Experimental procedure could replace reading glasses

Experimental procedure could replace reading glasses
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Most Americans start having trouble reading as the get older.

"I would be in the store-- I couldn't read the tag. I couldn't read. I couldn't just pick up a book," said one woman.

She cannot be identified by name because she is the first person in the United States to take part in an FDA study on a potentially breakthrough procedure to get her reading vision back.

Before, her only choice was glasses. Then she met ophthalmologist Dr. Kerry Assil, who was leading the study on a new, tiny, unique lens.

"The lens works by having a clear center portion so the light goes through unimpeded and therefore the distance vision remains good and the surround has power that enables us to see up close," explained Dr. Assil.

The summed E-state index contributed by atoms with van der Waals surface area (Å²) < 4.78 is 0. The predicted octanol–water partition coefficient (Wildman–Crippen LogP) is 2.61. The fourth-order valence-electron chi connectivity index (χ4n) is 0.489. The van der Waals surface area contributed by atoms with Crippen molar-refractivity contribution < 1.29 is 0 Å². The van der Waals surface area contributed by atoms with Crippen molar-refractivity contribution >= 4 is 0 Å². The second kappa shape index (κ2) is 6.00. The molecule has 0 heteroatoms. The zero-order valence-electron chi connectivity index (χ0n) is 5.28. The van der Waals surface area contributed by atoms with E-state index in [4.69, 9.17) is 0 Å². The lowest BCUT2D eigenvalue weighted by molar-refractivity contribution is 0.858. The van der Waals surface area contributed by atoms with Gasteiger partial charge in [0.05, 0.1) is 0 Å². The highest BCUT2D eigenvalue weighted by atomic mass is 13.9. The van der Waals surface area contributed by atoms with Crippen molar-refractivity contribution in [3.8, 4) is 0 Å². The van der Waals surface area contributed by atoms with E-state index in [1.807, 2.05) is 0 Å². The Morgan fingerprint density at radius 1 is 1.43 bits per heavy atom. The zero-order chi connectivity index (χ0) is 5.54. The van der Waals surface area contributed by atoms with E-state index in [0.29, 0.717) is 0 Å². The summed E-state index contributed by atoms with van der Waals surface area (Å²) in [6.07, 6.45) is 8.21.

Because of both the nature and the size of the lens - one-fifth the size of a human hair - Dr. Assil does the procedure in two steps. First, they use a laser like in Lasik. But instead of creating a flap in the cornea, it will create a tunnel. The second step is carefully inserting the lens into that tunnel with the help of a powerful microscope.

"At times, it was a little bit painful," said the patient, "but it was a very short surgery. It was 10 minutes, maybe at the most."

She said she noticed a difference within a few hours of the procedure, and the improvement continued as time went on.

"I am ecstatic. I mean, it's been so incredible. I tell everyone. I've been able to share and just say I no longer have the dependency on reading glasses."

The procedure is still experimental but if the study goes well, the treatment could soon be available to the public.